What is the author's perspective on otherness in "This is What It Mean To Say Phoenix, Arizona ?The author grew up on a reservation. The story has lots of examples of otherness. THomas...

What is the author's perspective on otherness in "This is What It Mean To Say Phoenix, Arizona ?

The author grew up on a reservation. The story has lots of examples of otherness. THomas Builds-the-Fire points out that the indians are 'others' when he says "I dont know why we celebrate independence day, it aint like it was our independence they were fighting for". He is also an other because he talks to cars and dogs.

Victor seems to be an other because his father left the family. The tribal council is condescending and is unwill to loan victor the money he needs to get his father home.

So how does this show the authors perspective on otherness?

Asked on by ladykat357

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accessteacher | High School Teacher | (Level 3) Distinguished Educator

Posted on

This novel points towards issues of otherness by its presentation of an Indian who does not feel accepted into mainstream American life. This is shown by his remarks about Independence Day. Victor is made into an "other" in a number of ways: by his native status, but also by the way that he is treated within his community. This novel in a sense is a study of how people are "othered" and the impact of that "othering."

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Ashley Kannan | Middle School Teacher | (Level 3) Distinguished Educator

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The concept of "otherness" seems to be presented as both a social condition and a state of mind.  Individuals can represent "the other" in either realm.  For example, Cathy is white and, by all accounts, well to do.  She represents the other as her dreams were stunted by the boycott of the 1980 Olympics.  Her narrative was silenced through no fault of her own.  The reclamation of her voice is through her own articulation and her own subjectivity.  Victor's "othernness" is both as an Indian in American society.  Yet, the real dimension is a subjective one, and the ending seems to indicate that, similar to Cathy, the reclamation of his own voice, the redemption from his own "othernness," is dependent on how he will use his voice to articulate a position of activity.  Being liminal or in a state where one moves from margin to center might be a construct of society, but this does not have to be where it ends.  Alexie seems to be suggesting that despite such a configuration, individuals can exercise power to move from margin to center in their own state of being in the world.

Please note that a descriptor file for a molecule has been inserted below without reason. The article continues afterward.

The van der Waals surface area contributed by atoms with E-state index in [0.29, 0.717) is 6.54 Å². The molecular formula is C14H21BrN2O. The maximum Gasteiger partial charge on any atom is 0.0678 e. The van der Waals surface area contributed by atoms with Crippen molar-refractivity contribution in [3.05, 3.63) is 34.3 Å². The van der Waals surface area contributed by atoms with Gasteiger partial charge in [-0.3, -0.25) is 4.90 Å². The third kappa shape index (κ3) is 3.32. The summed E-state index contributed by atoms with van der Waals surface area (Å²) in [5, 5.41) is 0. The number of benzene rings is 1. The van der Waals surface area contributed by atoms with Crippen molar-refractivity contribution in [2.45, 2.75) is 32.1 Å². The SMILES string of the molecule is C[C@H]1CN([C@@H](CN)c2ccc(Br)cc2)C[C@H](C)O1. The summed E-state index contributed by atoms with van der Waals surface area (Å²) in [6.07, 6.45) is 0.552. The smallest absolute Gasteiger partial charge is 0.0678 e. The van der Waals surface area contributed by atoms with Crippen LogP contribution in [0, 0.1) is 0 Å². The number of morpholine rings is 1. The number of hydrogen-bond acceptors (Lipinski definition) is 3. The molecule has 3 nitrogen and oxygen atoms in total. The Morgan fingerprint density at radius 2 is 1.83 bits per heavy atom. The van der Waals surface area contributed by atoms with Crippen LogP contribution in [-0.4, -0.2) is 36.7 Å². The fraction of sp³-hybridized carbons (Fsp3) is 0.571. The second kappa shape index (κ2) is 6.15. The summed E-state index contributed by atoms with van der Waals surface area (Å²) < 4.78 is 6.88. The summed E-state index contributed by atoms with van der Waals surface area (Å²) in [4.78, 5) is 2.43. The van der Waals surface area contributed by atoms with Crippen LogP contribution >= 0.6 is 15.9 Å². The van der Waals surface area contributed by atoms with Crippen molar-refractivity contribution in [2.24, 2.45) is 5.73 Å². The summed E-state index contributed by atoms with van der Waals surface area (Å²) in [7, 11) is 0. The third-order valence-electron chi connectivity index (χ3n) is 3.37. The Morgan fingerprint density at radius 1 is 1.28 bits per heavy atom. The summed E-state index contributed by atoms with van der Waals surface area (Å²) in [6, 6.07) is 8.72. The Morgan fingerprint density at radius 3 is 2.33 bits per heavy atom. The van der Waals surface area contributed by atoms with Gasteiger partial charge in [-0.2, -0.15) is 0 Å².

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ladykat357 | Student, Undergraduate | (Level 2) eNoter

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The concept of "otherness" seems to be presented as both a social condition and a state of mind.  Individuals can represent "the other" in either realm.  For example, Cathy is white and, by all accounts, well to do.  She represents the other as her dreams were stunted by the boycott of the 1980 Olympics.  Her narrative was silenced through no fault of her own.  The reclamation of her voice is through her own articulation and her own subjectivity.  Victor's "othernness" is both as an Indian in American society.  Yet, the real dimension is a subjective one, and the ending seems to indicate that, similar to Cathy, the reclamation of his own voice, the redemption from his own "othernness," is dependent on how he will use his voice to articulate a position of activity.  Being liminal or in a state where one moves from margin to center might be a construct of society, but this does not have to be where it ends.  Alexie seems to be suggesting that despite such a configuration, individuals can exercise power to move from margin to center in their own state of being in the world.

Thanks for taking the time to respond, however I think my special ed condition is raising its ugly head, lol! Although I understand what the swords in your response mean individually, when put into the above sentences, I am lost. I am not any closer to understanding this authors perspective on otherness.

Clearly the author was an other. He grew up on the reservation. He experienced being an other simply because he was an indian. But I dont see anything in the story that is a reflection on his view o being an other.

Unless, he is saying that because he is indian he is an other but is that reallly a perspective? Are these his experiences he is writing about? Or are these made up stories? If they are his personal stories, then who is he? Is he Victor whose father left? or was he Thomas who has visions and talks to dogs and cars? Does he feel he is an other because indians are typically poor?

I just dont get it. I've scoured the internet to no avail. I hope you can help clarify this for me.

Thanks, Kathy

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